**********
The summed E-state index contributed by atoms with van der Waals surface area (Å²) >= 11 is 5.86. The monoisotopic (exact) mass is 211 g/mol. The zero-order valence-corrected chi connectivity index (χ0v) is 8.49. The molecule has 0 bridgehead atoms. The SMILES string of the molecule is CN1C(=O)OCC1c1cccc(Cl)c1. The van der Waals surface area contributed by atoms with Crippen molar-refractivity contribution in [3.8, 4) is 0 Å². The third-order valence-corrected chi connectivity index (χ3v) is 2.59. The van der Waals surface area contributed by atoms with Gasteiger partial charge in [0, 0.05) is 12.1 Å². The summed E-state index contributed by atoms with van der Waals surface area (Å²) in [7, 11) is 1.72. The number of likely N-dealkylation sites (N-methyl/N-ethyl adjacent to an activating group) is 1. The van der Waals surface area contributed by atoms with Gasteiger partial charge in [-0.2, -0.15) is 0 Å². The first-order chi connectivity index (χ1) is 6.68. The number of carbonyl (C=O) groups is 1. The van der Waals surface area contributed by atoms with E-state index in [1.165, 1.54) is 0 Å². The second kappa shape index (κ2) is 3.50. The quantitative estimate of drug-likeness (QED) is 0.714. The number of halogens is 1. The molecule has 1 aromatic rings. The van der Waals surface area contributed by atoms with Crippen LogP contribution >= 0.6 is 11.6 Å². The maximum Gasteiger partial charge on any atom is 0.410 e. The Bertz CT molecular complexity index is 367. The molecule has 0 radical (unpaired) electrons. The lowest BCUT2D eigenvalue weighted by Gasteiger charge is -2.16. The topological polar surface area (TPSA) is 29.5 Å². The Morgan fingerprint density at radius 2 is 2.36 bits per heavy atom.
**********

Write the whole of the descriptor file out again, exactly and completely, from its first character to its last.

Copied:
The summed E-state index contributed by atoms with van der Waals surface area (Å²) >= 11 is 5.86. The monoisotopic (exact) mass is 211 g/mol. The zero-order valence-corrected chi connectivity index (χ0v) is 8.49. The molecule has 0 bridgehead atoms. The SMILES string of the molecule is CN1C(=O)OCC1c1cccc(Cl)c1. The van der Waals surface area contributed by atoms with Crippen molar-refractivity contribution in [3.8, 4) is 0 Å². The third-order valence-corrected chi connectivity index (χ3v) is 2.59. The van der Waals surface area contributed by atoms with Gasteiger partial charge in [0, 0.05) is 12.1 Å². The summed E-state index contributed by atoms with van der Waals surface area (Å²) in [7, 11) is 1.72. The number of likely N-dealkylation sites (N-methyl/N-ethyl adjacent to an activating group) is 1. The van der Waals surface area contributed by atoms with Gasteiger partial charge in [-0.2, -0.15) is 0 Å². The first-order chi connectivity index (χ1) is 6.68. The number of carbonyl (C=O) groups is 1. The van der Waals surface area contributed by atoms with E-state index in [1.165, 1.54) is 0 Å². The second kappa shape index (κ2) is 3.50. The quantitative estimate of drug-likeness (QED) is 0.714. The number of halogens is 1. The molecule has 1 aromatic rings. The van der Waals surface area contributed by atoms with Crippen LogP contribution >= 0.6 is 11.6 Å². The maximum Gasteiger partial charge on any atom is 0.410 e. The Bertz CT molecular complexity index is 367. The molecule has 0 radical (unpaired) electrons. The lowest BCUT2D eigenvalue weighted by Gasteiger charge is -2.16. The topological polar surface area (TPSA) is 29.5 Å². The Morgan fingerprint density at radius 2 is 2.36 bits per heavy atom.